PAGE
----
I met a woman outside the village shop. We had the vaguest of acquaintance to begin with, a greeting over her garden fence, but enough, apparently, for her to decide she had reason to enquire after my entire family and circle of friends before starting to dig up anything she could about my past. It was done with eager curiosity, a toothless smile and no malice whatsoever. The lady is elderly and lives alone; she may simply have wanted the company, or someone to talk to… and possibly something to talk about when she next met her friends.
Walking home, I had to think about that. I had barely arrived when a knock on the door heralded the arrival of a couple of fresh-faced evangelists. Their interest was solely in my religious bias, not even the state of my soul. They did not seem intent on my salvation as much as coercing my cooperation. Brandishing the Bible under my nose they instructed me to pray in a particular manner for Government on Earth by God. Their perception of God, of course, not mine; they had no interest in that. They quoted Bible verses as if I knew nothing, assuming that I would know nothing, and seemed most disconcerted when I could quote them too. They had no interest whatsoever in listening to my view, or even my responses to their questions, only in promulgating their own.
The little old lady was sweet and made me smile, even though her questioning approached the third degree. I parried her curiosity as best I could and listened to her ailments. Although I had a lot to do, I was in no hurry to escape her. The evangelists looked earnest and tired. I can imagine that they had not been well received by the majority of doors upon which they had knocked. They were pleasant enough people, but the blinkers of their fervour placed a barrier between us through which no personality was allowed to shine. I might as well have been speaking with automata.
When we meet someone it is natural for us to be curious, I think. We like to know who it is that we are talking to, like to know something about the person behind the face, the clothes or the front door. Yet our assessment of whether or not we like someone seems to be made almost instantaneously, based not upon a detailed background knowledge of their life story, but simply on the ‘feel’ of them. Body language, a look in the eye, a smile… the ‘vibe’ we pick up from them. And perhaps what they reflect back at us of ourselves.
There is no need to give the third degree and question the past of a friend, their life’s journey is their own and those who become friends will share what they choose, when they choose, as the moment invites. Much is shared simply by them being who they are, without need for detail and history; their lives and choices, good, bad and indifferent; their stories, trials, successes and fears have shaped and made them who they are and it is who they are that we care about. Not who they have been, who they might have been or who they may yet become. Who they are right now, in this moment that they are spending with you, that is what matters.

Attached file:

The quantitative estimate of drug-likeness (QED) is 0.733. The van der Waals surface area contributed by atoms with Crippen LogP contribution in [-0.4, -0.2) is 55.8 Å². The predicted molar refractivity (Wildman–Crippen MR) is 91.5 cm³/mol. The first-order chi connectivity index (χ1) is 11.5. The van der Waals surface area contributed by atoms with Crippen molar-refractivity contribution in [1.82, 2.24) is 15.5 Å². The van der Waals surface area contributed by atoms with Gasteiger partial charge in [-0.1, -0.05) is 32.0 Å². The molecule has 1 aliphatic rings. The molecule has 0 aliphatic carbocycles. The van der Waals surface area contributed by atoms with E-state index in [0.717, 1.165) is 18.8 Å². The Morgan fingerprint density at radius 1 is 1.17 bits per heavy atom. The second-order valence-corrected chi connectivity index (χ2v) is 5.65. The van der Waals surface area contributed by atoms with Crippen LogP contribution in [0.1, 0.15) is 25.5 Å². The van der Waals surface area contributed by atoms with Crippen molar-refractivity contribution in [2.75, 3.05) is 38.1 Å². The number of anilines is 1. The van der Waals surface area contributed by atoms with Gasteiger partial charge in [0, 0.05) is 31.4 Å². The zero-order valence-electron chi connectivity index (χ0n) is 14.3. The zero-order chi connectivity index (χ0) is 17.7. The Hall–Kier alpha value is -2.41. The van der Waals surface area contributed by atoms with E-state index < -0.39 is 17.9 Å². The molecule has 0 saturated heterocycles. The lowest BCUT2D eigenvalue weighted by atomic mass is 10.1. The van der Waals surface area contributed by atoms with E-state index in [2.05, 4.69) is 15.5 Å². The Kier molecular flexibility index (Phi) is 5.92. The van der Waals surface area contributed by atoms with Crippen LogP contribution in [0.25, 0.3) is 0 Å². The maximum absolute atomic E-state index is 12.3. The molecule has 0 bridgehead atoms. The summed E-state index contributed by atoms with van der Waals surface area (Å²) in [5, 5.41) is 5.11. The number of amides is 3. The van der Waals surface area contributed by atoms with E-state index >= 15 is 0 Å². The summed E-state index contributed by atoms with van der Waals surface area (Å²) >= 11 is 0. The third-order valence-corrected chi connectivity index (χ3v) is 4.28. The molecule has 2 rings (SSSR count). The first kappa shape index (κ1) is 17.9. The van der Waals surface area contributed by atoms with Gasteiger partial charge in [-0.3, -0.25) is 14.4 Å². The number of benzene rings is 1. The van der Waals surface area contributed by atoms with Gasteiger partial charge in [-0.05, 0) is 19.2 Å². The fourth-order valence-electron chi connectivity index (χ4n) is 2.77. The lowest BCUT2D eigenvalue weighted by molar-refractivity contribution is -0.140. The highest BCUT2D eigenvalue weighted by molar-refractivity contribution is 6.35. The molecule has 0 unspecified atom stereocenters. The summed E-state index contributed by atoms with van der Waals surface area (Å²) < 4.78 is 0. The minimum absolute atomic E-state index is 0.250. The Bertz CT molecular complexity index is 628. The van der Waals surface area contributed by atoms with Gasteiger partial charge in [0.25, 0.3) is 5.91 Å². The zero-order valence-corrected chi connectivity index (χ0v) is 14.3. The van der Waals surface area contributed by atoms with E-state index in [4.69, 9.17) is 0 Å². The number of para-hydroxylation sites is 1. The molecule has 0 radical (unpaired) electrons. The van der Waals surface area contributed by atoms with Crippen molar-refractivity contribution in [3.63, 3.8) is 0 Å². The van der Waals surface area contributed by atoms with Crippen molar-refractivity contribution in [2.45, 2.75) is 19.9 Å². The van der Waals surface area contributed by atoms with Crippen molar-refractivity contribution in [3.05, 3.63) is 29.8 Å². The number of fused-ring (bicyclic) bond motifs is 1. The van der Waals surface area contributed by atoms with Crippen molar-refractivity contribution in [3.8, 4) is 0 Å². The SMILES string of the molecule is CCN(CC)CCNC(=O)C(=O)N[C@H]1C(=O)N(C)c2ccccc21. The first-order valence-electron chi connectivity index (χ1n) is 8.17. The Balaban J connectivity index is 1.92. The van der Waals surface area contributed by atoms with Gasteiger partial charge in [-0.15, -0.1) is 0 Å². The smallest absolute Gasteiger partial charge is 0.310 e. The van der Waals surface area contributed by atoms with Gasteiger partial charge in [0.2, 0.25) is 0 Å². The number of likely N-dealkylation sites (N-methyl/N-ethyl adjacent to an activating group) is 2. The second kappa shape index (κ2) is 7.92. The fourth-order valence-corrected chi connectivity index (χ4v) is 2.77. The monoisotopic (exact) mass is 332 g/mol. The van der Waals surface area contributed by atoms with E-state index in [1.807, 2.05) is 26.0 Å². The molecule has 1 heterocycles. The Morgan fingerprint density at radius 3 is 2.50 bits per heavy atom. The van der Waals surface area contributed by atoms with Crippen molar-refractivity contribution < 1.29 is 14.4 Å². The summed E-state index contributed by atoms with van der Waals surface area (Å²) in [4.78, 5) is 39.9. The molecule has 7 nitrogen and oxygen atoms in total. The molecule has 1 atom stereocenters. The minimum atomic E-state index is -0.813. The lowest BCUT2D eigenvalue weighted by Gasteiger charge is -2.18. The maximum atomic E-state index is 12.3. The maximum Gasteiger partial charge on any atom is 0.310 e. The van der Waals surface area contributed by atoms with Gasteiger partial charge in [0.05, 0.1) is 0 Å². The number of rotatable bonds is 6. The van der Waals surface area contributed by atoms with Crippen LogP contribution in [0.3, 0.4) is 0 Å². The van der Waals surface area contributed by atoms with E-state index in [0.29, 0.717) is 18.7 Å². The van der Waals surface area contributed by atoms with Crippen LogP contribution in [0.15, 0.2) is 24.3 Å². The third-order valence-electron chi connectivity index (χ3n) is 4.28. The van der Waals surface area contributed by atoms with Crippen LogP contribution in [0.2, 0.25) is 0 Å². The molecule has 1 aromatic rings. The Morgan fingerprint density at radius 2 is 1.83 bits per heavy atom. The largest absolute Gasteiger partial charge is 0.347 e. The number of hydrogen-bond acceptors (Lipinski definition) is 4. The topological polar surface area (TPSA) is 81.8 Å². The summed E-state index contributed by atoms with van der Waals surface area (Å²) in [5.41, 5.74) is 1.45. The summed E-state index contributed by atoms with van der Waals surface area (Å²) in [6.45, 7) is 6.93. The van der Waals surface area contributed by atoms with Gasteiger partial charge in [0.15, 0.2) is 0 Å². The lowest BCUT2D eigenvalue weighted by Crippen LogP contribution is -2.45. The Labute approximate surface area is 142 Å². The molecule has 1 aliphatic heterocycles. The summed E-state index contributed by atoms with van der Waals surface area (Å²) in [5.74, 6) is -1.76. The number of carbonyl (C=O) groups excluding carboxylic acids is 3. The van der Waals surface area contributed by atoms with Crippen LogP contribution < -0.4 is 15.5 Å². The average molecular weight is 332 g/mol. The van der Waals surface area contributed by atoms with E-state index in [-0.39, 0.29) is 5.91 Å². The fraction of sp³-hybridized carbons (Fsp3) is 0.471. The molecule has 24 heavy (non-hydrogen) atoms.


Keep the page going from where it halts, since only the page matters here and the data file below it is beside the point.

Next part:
There is not one of us who has not made mistakes, triumphed over something, suffered embarrassment, given joy or caused hurt to someone somehow. No-one goes through life without writing a story on the pages of time, and all stories call upon the gamut of human behaviour and emotion. Our relationships with people are seldom begun with a knowledge of that story, we simply reach out and ‘touch’ whether a person feels right or not in that first split-second of meeting and our smile or greeting will be warm, absent or polite in response to that feeling… and we are usually right.
And if that first impression is enough, why do we need the inquisition? I have known and loved friends others have disliked; it doesn’t matter at all who was wrong and who was right in their assessment of a character, what matters is whether the friendship was true. We look beyond the surface with a deeper understanding than facts and reason when we exchange that first smile of friendship. We ‘know’ that person in a way we cannot explain and which may bear little relation to the facts of their life or ours.
My little old lady and I will now exchange smiles and talk when we see each other again. The evangelists, their own human warmth closed and curtailed by their mission, I would probably not recognise in the street if I saw them. It felt as if they had not seen me as a person nor had they opened themselves for me to see. I found that sad, an opportunity missed. It seemed as if in opening my door, a door had closed between us. Perhaps they are so used to dismissal or antagonism that their personal shields are up. Or perhaps they had simply looked and not liked what they found. Those first impressions work both ways.